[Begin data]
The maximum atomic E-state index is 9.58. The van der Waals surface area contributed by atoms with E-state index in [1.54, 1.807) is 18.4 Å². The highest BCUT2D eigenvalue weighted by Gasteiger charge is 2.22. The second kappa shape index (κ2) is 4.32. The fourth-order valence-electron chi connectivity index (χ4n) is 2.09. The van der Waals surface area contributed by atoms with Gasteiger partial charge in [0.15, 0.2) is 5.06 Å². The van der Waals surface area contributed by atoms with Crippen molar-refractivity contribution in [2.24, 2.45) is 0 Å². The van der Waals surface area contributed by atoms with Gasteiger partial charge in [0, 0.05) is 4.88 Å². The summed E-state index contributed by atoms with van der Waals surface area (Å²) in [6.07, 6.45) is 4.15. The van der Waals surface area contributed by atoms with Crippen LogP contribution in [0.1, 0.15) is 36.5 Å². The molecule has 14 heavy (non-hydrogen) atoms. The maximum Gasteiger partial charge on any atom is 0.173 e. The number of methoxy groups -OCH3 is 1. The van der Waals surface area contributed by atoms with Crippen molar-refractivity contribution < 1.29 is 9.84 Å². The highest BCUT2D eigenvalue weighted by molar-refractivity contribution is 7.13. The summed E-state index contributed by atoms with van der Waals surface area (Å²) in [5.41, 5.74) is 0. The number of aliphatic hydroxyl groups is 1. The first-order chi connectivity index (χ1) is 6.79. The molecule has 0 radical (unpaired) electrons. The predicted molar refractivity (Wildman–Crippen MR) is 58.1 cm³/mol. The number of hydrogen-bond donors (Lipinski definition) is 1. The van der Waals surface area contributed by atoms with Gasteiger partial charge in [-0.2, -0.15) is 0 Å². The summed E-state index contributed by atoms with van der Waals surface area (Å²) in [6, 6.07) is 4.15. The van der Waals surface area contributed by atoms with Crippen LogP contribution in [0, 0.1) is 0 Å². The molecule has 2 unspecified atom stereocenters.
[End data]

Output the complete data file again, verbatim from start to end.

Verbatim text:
The maximum atomic E-state index is 9.58. The van der Waals surface area contributed by atoms with E-state index in [1.54, 1.807) is 18.4 Å². The highest BCUT2D eigenvalue weighted by Gasteiger charge is 2.22. The second kappa shape index (κ2) is 4.32. The fourth-order valence-electron chi connectivity index (χ4n) is 2.09. The van der Waals surface area contributed by atoms with Gasteiger partial charge in [0.15, 0.2) is 5.06 Å². The van der Waals surface area contributed by atoms with Crippen molar-refractivity contribution in [2.24, 2.45) is 0 Å². The van der Waals surface area contributed by atoms with Gasteiger partial charge in [0, 0.05) is 4.88 Å². The summed E-state index contributed by atoms with van der Waals surface area (Å²) in [6.07, 6.45) is 4.15. The van der Waals surface area contributed by atoms with Crippen LogP contribution in [0.1, 0.15) is 36.5 Å². The molecule has 14 heavy (non-hydrogen) atoms. The maximum Gasteiger partial charge on any atom is 0.173 e. The number of methoxy groups -OCH3 is 1. The van der Waals surface area contributed by atoms with Crippen molar-refractivity contribution < 1.29 is 9.84 Å². The highest BCUT2D eigenvalue weighted by molar-refractivity contribution is 7.13. The summed E-state index contributed by atoms with van der Waals surface area (Å²) in [5.41, 5.74) is 0. The number of aliphatic hydroxyl groups is 1. The first-order chi connectivity index (χ1) is 6.79. The molecule has 0 radical (unpaired) electrons. The predicted molar refractivity (Wildman–Crippen MR) is 58.1 cm³/mol. The number of hydrogen-bond donors (Lipinski definition) is 1. The van der Waals surface area contributed by atoms with Gasteiger partial charge in [-0.2, -0.15) is 0 Å². The summed E-state index contributed by atoms with van der Waals surface area (Å²) in [6, 6.07) is 4.15. The van der Waals surface area contributed by atoms with Crippen LogP contribution in [0, 0.1) is 0 Å². The molecule has 2 unspecified atom stereocenters.